The CMO's Guide to Addressable TV Advertising

The Comcast-Time Warner Cable Combination Could Speed Things Up

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It sounds like a marketer's dream: Send a specific TV commercial to an individual household. But it's actually real -- just with plenty of caveats. You've surely heard of addressable advertising, but here's what you need to know.


Reach: Addressable ads are currently available in up to 42 million households through live TV and video-on-demand. The pool is expected to reach 50 million households by the end of this year.

How it works: Marketers pinpoint their target audiences and create a household profile using data such as income, ethnicity, children in the household and car leases set to expire. They then work with cable operators to determine the number of addressable-enabled households that fit their target and serve commercials to just those homes.

Inventory available: Two minutes per hour of local commercial time in cable programming sold by the pay-TV provider.

Measurement: Nielsen is not the currency. Operators typically use Rentrak or Kantar Media for audience measurement.

Cost: Operators charge a premium because the ads target a specific consumer. The scarcer or more desirable the target -- say, households with income of $300,000 or more -- the higher the premium.


Cablevision: About 3 million households can be targeted.

DirecTV: About 12 million households can be targeted.

Dish Network: About 8 million households can be targeted.

Comcast: Does not offer addressability in live TV, but marketers can insert ads on a household basis through video-on-demand, a capability available across about 20 million households. Comcast is currently testing linear household addressability with plans to start rollout in 2014.

Time Warner Cable: Does not offer household addressability. Currently, marketers can reach audiences with ZIP code targeting and other data-driven planning. Time Warner is preparing to launch household addressability on VOD and in live streaming and on-demand content on mobile devices. Comcast's planned acquisition of Time Warner Cable is poised to accelerate the expansion of addressable ads as the two companies' systems are eventually integrated.

AT&T U-Verse: Does not offer household addressability. Its audience-targeting solution, AdWorks Blueprint, lets marketers determine what their target audience is watching and predict what they will watch in the future. Advertisers can build a media plan around those patterns. AT&T plans to introduce household addressability over the next two years.


No standardization: It's complicated and time consuming to run an addressable campaign across multiple operators because the technology can vary by company. Cablevision uses Visible World technology, for example, while Comcast uses BlackArrow. Marketers need to collect potential reach from each operator, determine the optimum frequency and then combine it all. DirecTV and Dish Networks are working to simplify the process by combining their sales efforts for addressable TV advertising for political campaigns.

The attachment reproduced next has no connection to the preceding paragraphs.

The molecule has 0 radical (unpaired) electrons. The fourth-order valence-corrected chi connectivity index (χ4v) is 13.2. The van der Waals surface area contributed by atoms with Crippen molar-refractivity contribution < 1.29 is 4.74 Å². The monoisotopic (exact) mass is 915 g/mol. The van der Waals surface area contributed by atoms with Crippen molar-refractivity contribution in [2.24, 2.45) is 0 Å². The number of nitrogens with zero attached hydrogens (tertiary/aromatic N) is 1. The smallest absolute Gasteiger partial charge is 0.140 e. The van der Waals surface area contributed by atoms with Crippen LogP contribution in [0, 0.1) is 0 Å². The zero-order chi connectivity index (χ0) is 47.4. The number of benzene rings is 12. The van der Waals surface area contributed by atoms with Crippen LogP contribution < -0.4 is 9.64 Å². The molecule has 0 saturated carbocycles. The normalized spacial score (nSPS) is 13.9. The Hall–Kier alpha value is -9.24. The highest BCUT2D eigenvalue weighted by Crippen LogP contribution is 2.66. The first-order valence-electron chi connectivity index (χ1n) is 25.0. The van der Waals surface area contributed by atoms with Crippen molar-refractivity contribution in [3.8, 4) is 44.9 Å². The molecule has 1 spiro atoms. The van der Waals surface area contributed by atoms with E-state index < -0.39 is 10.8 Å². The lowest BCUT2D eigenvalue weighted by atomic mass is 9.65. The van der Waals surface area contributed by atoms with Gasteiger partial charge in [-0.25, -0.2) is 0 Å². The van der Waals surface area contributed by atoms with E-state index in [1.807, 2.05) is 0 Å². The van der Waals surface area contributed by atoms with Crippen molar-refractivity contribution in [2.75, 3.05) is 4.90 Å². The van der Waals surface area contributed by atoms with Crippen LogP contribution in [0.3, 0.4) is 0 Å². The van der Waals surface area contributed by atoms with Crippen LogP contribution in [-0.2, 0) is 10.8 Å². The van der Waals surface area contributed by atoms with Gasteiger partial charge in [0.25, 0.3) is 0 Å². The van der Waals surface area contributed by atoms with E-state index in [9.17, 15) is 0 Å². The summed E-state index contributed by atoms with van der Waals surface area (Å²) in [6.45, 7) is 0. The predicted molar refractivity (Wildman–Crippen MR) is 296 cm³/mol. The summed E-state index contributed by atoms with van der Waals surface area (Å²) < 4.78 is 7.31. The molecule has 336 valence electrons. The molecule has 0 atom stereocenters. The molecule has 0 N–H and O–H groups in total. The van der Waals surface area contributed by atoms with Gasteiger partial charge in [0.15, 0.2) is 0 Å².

Rollout: Cable operators need to deploy technology on a market-by-market basis to enable addressability. Satellite operators and Cablevision can change the technology at one master facility.

Inventory: Adding more addressable-enabled inventory requires networks to work with operators to slice up inventory. For example, NBC Universal and Comcast are partnering to make NBC-controlled inventory addressable-enabled on Comcast VOD.

For brands selling products used by a broad audience, like toilet paper, there's still value in mass marketing. But if you're targeting a very specific consumer, addressable may be a good option.
Ask yourself: Are there enough addressable-enabled households that match your target to make it worthwhile? Are there other options that can more efficiently deliver?

In general, addressable is most exciting for marketers that don't normally advertise on TV due to budget constraints or because there's no efficient way to reach their niche audience, said Michael Bologna, head of GroupM's Modi, a division created last month to focus on addressable advertising. Allstate, for example, ran an addressable campaign for its renters insurance, a product it had never promoted on TV because the universe of renters was too small to make a mass campaign worth the cost.

Determine who you really want to reach. This is harder than it sounds because marketers have spent years limited by Nielsen's age and gender demographics, said Tracey Scheppach, exec VP-innovations at Publicis Groupe's SMGX. "You'd be surprised that many brands don't know or understand their true target."

Get your data in order. This includes organizing internal customer databases and matching that with data from third-party providers like Experian and Acxiom.

Change the creative process. Mr. Bologna predicts in the back half of the year more marketers will start creating specific ads tailored to target households. But that will require budgeting for additional creative.

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